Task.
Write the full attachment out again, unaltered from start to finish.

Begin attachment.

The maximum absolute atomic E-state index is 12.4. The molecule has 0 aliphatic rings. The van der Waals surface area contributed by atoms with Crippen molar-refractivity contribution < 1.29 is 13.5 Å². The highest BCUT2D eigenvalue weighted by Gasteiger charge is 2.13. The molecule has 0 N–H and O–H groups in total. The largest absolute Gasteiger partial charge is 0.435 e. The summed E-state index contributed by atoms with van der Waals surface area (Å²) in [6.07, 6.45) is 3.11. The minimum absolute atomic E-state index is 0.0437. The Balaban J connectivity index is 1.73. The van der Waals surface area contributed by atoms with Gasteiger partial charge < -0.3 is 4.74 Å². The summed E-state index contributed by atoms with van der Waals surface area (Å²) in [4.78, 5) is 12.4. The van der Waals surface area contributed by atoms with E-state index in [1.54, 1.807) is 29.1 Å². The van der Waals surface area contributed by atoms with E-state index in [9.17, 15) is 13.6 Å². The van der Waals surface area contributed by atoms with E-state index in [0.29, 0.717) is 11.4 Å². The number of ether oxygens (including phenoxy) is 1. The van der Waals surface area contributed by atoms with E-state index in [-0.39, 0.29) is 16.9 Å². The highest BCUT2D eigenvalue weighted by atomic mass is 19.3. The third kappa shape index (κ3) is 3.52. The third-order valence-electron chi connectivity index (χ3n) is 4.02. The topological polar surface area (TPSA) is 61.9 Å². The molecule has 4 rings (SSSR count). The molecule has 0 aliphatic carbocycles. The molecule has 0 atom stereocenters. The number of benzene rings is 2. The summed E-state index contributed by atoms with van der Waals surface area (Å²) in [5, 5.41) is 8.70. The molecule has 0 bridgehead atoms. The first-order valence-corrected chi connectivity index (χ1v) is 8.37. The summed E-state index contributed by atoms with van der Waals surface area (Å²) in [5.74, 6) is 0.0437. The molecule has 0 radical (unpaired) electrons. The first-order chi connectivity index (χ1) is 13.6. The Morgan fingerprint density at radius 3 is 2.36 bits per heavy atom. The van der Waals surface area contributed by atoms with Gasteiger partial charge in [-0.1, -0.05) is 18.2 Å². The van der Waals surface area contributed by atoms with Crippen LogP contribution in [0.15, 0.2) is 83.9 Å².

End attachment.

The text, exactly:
The maximum absolute atomic E-state index is 12.4. The molecule has 0 aliphatic rings. The van der Waals surface area contributed by atoms with Crippen molar-refractivity contribution < 1.29 is 13.5 Å². The highest BCUT2D eigenvalue weighted by Gasteiger charge is 2.13. The molecule has 0 N–H and O–H groups in total. The largest absolute Gasteiger partial charge is 0.435 e. The summed E-state index contributed by atoms with van der Waals surface area (Å²) in [6.07, 6.45) is 3.11. The minimum absolute atomic E-state index is 0.0437. The Balaban J connectivity index is 1.73. The van der Waals surface area contributed by atoms with Gasteiger partial charge < -0.3 is 4.74 Å². The summed E-state index contributed by atoms with van der Waals surface area (Å²) in [4.78, 5) is 12.4. The van der Waals surface area contributed by atoms with E-state index in [1.54, 1.807) is 29.1 Å². The van der Waals surface area contributed by atoms with E-state index in [9.17, 15) is 13.6 Å². The van der Waals surface area contributed by atoms with E-state index in [0.29, 0.717) is 11.4 Å². The number of ether oxygens (including phenoxy) is 1. The van der Waals surface area contributed by atoms with E-state index in [-0.39, 0.29) is 16.9 Å². The highest BCUT2D eigenvalue weighted by atomic mass is 19.3. The third kappa shape index (κ3) is 3.52. The third-order valence-electron chi connectivity index (χ3n) is 4.02. The topological polar surface area (TPSA) is 61.9 Å². The molecule has 4 rings (SSSR count). The molecule has 0 aliphatic carbocycles. The molecule has 0 atom stereocenters. The number of benzene rings is 2. The summed E-state index contributed by atoms with van der Waals surface area (Å²) in [5, 5.41) is 8.70. The molecule has 0 bridgehead atoms. The first-order valence-corrected chi connectivity index (χ1v) is 8.37. The summed E-state index contributed by atoms with van der Waals surface area (Å²) in [5.74, 6) is 0.0437. The molecule has 0 radical (unpaired) electrons. The first-order chi connectivity index (χ1) is 13.6. The Morgan fingerprint density at radius 3 is 2.36 bits per heavy atom. The van der Waals surface area contributed by atoms with Gasteiger partial charge in [-0.1, -0.05) is 18.2 Å². The van der Waals surface area contributed by atoms with Crippen LogP contribution in [0.15, 0.2) is 83.9 Å².